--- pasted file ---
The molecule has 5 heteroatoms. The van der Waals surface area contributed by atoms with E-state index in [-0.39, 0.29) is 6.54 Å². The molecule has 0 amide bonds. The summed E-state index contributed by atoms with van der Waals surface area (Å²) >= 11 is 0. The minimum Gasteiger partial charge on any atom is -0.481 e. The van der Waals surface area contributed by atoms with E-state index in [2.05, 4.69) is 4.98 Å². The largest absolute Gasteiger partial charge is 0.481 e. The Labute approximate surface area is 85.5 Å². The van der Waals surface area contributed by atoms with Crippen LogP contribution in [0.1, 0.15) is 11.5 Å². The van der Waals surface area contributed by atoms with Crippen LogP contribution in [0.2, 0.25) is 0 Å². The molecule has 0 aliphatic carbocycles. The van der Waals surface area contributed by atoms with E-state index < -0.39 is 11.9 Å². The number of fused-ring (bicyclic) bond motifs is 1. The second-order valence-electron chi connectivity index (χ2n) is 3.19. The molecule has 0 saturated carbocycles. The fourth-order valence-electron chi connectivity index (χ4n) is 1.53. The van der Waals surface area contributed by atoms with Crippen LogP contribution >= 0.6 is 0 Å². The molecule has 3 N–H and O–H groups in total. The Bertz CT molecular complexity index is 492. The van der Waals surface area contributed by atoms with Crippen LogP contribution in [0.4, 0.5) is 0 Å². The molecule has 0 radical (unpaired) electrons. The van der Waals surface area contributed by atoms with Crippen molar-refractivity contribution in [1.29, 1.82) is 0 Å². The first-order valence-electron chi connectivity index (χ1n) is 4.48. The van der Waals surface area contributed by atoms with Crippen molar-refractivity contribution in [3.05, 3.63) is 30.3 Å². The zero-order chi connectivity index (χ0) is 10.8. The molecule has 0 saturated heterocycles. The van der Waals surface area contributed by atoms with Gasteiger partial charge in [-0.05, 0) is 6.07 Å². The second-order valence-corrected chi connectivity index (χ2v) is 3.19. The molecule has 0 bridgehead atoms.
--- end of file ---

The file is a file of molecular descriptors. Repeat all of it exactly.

The molecule has 5 heteroatoms. The van der Waals surface area contributed by atoms with E-state index in [-0.39, 0.29) is 6.54 Å². The molecule has 0 amide bonds. The summed E-state index contributed by atoms with van der Waals surface area (Å²) >= 11 is 0. The minimum Gasteiger partial charge on any atom is -0.481 e. The van der Waals surface area contributed by atoms with E-state index in [2.05, 4.69) is 4.98 Å². The largest absolute Gasteiger partial charge is 0.481 e. The Labute approximate surface area is 85.5 Å². The van der Waals surface area contributed by atoms with Crippen LogP contribution in [0.1, 0.15) is 11.5 Å². The van der Waals surface area contributed by atoms with Crippen LogP contribution in [0.2, 0.25) is 0 Å². The molecule has 0 aliphatic carbocycles. The van der Waals surface area contributed by atoms with E-state index < -0.39 is 11.9 Å². The number of fused-ring (bicyclic) bond motifs is 1. The second-order valence-electron chi connectivity index (χ2n) is 3.19. The molecule has 0 saturated carbocycles. The fourth-order valence-electron chi connectivity index (χ4n) is 1.53. The van der Waals surface area contributed by atoms with Crippen LogP contribution >= 0.6 is 0 Å². The molecule has 3 N–H and O–H groups in total. The Bertz CT molecular complexity index is 492. The van der Waals surface area contributed by atoms with Crippen LogP contribution in [0.4, 0.5) is 0 Å². The molecule has 0 radical (unpaired) electrons. The van der Waals surface area contributed by atoms with Crippen molar-refractivity contribution in [1.29, 1.82) is 0 Å². The first-order valence-electron chi connectivity index (χ1n) is 4.48. The van der Waals surface area contributed by atoms with Crippen molar-refractivity contribution in [3.05, 3.63) is 30.3 Å². The zero-order chi connectivity index (χ0) is 10.8. The molecule has 0 saturated heterocycles. The van der Waals surface area contributed by atoms with Gasteiger partial charge in [-0.05, 0) is 6.07 Å². The second-order valence-corrected chi connectivity index (χ2v) is 3.19. The molecule has 0 bridgehead atoms.